The Mark Papermaster saga is getting crazier and crazier. As of Friday, Papermaster "will immediately cease his employment with Apple Inc. until further order of this court," U.S. District Judge Kenneth Karas in White Plains, New York, said in an order issued after markets closed. Apple says that they believe they will prevail "when the dust settles".
While a big blow to Apple, the case is far from over. In a deposition today, Papermaster said that in the 25 years he has worked at IBM, they have never competed directly.
Update: the full quote was originally taken out of context. Here's the entire paragraph:
Until this litigation effort by IBM, aside from the divested IBM personal computer business and a single sale several years ago of Apples Xserve product to a university, I do not recall a single instance of Apple being described as a competitor of IBM during my entire tenure at IBM with Apple."
While that seems like a bit of a stretch (remember the 1984 commercial? Those weren't Blackberry drones marching around), it does seem that, at least on ...erm...paper, Papermaster's new role isn't something that would constitute a threat to IBM. Papermaster's new role is VP in charge of iPhone and iPod divisions.
However, with iPods and iPhones likely to have some new in-house ARM Cortex based chips from recently acquired PA Semi, the relationship gets a bit more murky.
In reality, this whole incident reeks of bad blood between IBM and a departing employee. According to court papers, IBM "counter offered" Papermaster a significant raise (never take a counter offer people) when they heard he was planning to leave. Papermaster refused because he wanted the opportunity to work directly with Steve Jobs.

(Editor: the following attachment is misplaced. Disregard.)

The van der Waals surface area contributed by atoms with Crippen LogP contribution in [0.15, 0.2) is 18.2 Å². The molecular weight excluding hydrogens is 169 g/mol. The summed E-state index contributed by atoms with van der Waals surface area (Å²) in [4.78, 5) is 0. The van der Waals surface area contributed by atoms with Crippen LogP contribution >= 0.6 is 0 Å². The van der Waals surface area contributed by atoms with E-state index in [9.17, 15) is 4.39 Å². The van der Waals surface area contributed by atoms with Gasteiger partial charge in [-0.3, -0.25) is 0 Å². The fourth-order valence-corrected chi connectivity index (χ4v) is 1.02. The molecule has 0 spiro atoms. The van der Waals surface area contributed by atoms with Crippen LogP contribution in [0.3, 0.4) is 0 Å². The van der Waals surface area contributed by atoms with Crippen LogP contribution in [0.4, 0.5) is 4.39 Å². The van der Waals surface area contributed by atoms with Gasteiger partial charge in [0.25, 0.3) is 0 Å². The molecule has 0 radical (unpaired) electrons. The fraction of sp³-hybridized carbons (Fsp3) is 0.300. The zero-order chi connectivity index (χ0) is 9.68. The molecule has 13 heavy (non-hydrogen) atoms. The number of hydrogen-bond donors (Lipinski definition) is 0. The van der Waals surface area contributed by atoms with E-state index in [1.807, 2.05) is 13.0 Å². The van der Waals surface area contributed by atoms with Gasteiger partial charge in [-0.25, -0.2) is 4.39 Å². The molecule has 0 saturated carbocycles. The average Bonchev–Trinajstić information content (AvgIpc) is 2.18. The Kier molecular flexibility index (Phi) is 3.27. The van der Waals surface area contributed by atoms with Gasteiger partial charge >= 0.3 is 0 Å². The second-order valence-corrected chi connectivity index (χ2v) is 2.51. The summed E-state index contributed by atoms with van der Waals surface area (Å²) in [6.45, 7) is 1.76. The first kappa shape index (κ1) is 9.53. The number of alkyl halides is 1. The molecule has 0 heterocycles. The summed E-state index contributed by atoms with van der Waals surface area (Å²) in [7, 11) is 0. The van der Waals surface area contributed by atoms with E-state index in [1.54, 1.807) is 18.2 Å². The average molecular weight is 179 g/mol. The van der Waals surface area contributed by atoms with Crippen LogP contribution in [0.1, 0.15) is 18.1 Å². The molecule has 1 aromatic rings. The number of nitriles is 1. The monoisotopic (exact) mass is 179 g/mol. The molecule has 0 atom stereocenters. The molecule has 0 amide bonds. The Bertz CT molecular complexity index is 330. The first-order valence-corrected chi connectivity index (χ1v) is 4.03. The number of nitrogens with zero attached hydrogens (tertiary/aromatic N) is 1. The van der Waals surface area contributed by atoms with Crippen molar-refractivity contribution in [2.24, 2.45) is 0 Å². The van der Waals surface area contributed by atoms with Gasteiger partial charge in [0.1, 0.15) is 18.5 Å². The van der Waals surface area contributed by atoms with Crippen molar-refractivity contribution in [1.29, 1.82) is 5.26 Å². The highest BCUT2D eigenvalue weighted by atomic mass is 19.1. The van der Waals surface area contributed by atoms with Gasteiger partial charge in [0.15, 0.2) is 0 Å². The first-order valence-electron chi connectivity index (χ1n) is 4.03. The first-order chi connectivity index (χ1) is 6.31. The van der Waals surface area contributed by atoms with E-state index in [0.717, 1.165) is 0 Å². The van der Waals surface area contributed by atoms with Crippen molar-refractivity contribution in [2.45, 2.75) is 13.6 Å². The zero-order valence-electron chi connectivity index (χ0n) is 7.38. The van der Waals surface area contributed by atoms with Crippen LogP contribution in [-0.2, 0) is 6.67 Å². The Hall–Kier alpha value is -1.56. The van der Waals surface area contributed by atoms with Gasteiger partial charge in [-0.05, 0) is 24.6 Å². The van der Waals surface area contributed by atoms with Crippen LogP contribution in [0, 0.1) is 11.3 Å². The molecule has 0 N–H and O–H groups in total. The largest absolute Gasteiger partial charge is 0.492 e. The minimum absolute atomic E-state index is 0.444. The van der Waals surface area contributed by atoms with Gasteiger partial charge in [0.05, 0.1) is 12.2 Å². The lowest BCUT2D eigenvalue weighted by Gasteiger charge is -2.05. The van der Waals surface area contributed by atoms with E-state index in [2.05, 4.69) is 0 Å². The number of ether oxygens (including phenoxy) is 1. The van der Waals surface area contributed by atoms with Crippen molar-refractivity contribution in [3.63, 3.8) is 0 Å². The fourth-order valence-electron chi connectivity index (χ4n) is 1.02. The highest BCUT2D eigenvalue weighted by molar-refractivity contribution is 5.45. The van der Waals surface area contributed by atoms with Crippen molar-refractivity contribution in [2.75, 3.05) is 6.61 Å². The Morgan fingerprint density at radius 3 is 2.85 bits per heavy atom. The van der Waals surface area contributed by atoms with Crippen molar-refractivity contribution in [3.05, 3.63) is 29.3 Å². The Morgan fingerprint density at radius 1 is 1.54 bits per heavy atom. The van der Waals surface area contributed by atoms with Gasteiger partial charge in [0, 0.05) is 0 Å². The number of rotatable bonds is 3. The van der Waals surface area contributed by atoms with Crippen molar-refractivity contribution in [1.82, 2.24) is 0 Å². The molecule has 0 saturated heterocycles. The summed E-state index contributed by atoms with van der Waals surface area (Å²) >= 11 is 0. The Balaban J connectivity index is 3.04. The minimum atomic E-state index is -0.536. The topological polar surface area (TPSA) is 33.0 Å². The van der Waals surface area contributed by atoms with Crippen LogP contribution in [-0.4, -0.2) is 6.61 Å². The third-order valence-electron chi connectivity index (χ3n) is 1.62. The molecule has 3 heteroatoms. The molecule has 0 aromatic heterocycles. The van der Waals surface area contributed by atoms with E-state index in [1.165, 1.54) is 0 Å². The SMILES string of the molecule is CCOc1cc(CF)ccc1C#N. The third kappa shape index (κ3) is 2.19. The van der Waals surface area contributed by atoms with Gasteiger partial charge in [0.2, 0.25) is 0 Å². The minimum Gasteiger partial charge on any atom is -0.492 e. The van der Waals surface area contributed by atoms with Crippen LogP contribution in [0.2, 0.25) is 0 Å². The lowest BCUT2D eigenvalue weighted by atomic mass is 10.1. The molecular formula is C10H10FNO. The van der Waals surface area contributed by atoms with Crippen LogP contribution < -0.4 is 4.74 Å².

Non-compete agreements are often unlawful (especially in California) because they basically make skilled workers into indentured servants. Papermaster isn't going to be able to get a job in Public Relations after building computer components for 25 years. Any company that makes computer components could be considered a competitor. Is he supposed to go work for a company that doesn't make computers?
Apple seems like about the furthest from competition he could get from IBM without leaving the computer industry. IBM is as much about business as Apple is about consumer.
The long term problem for Big Blue is that IBM risks losing to ability to attract talent with this type of behavior. Would you work for a company that wouldn't let you practice your trade at another company - even if it wasn't a competitor?